Go TO Content

Deputy Minister Chang: Maintaining Peace in the Taiwan Strait is an Important Cornerstone for Ensuring Regional Security

  • Date:2016-11-17

Date: November 17, 2016
MAC Press Release No. 83

Deputy Minister of the Mainland Affairs Council (MAC) Chang Tien-chin (November 14, 2016, London Time) presented a keynote speech entitled "Peace in the Taiwan Strait is an Important Cornerstone of Regional Security" at the University of London's School of Oriental and African Studies. Deputy Minister Chang stated that cross-Strait relations play a vital role in building regional peace and collective security. Since May 20, the government of the Republic of China (ROC) has been dedicated to building consistent, predictable and sustainable cross-Strait relations and endeavored to the fullest to maintain regional peace and security.

In the speech, Deputy Minister Chang elaborated how the evolving situation internationally and in the Asia Pacific region underscores the importance of international cooperation and maintaining peace. He also emphasized that Taiwan occupies a strategic hub location at the intersection of Eurasia and the Pacific and has long been committed to playing the role of a staunch peacekeeper. Taiwan's universal values and soft power can bring positive energy to cross-Strait and regional development. It is also hoped that the international community will squarely face and support Taiwan's role in maintaining peace and work with Taiwan to create conditions favorable to promoting regional peace and prosperity.

Deputy Minister Chang further emphasized that mutually beneficial cross-Strait relations align with the common interests of both sides and regional parties. Since President Tsai took office on May 20 this year, the ROC government has adhered to a cross-Strait policy view and stance of maintaining the status quo of peaceful cross-Strait relations. It has also shown the utmost flexibility and acted pragmatically. The ROC government further believes that mutual understanding, respect, and constructive, benign and unconditional communication and dialogue between the two sides is the most important key to solving problems and building mutual trust. Both sides should set aside their historical baggage and mutually respect each other's different historical development experience, distinct political systems and social functioning, calmly and rationally deal with current cross-Strait problems to create a win-win cross-Strait relationship.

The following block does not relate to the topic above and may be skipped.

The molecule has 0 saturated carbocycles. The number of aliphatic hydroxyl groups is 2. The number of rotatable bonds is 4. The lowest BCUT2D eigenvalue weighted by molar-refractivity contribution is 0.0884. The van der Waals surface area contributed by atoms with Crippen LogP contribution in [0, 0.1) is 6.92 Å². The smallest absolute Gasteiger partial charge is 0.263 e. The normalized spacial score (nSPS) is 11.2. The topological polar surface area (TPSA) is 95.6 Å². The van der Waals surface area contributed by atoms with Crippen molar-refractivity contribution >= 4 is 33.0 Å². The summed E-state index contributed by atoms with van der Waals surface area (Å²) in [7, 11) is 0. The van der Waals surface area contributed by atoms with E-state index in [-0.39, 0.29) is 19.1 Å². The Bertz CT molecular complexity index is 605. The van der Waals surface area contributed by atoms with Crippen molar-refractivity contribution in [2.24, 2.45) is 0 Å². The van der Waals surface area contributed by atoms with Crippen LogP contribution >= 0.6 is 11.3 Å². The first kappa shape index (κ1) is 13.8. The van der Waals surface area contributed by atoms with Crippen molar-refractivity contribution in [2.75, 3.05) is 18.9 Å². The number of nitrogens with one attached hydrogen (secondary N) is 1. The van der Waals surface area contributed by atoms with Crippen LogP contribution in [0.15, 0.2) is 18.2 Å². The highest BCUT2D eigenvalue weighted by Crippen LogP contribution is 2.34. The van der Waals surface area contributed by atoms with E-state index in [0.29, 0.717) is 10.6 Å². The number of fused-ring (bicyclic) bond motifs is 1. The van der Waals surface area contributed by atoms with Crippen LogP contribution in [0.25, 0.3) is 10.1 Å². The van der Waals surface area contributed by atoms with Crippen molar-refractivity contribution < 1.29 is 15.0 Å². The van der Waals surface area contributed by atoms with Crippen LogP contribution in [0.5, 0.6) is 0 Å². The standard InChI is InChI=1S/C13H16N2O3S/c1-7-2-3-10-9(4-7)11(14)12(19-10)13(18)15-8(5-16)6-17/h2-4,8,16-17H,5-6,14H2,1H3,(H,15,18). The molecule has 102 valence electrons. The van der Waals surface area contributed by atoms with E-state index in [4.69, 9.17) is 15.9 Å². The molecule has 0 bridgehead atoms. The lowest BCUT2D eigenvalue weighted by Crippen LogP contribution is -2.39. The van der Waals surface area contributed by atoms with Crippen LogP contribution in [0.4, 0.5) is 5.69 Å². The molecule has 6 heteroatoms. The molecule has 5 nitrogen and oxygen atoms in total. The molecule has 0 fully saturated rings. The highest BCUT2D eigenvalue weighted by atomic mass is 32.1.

Deputy Minister Chang also stated that in the face of new cross-Strait and regional developments, the government will proactively develop Taiwan's geostrategic role and value. It is hoped that all parties can support Taiwan's continued promotion of the positive development of cross-Strait relations based on deepening democracy mechanisms.

Participants eagerly asked questions after Deputy Minister Chang's speech on issues such as Taiwan's position on the South China Sea arbitration case and the future prospects of cross-Strait relations. Deputy Minister Chang told the participants that, since taking office, the president has repeatedly stressed that she respects the historical fact of the talks between the SEF and the ARATS in 1992. Moreover, on the South China Sea sovereignty issue, the government has insisted on the ROC's sovereignty, called for the shelving of disputes, and demanded that Taiwan be included in multilateral consultation mechanism to promote joint development in the South China Sea. Deputy Minister Chang also emphasized that the government will continue to adhere to freedom, democracy, human rights and other universal values to maintain the status quo of cross-Strait peace and stability and serve as a stabilizing force for peace in the region.

Political and economic academics and students from Taiwan and the U.K. participated in enthusiastic exchanges during the event. While in the U.K., Deputy Minister Chang plans to call on important think tanks, scholars, and experts to explain the policies and measures of the ROC government to promote the development of cross-Strait relations.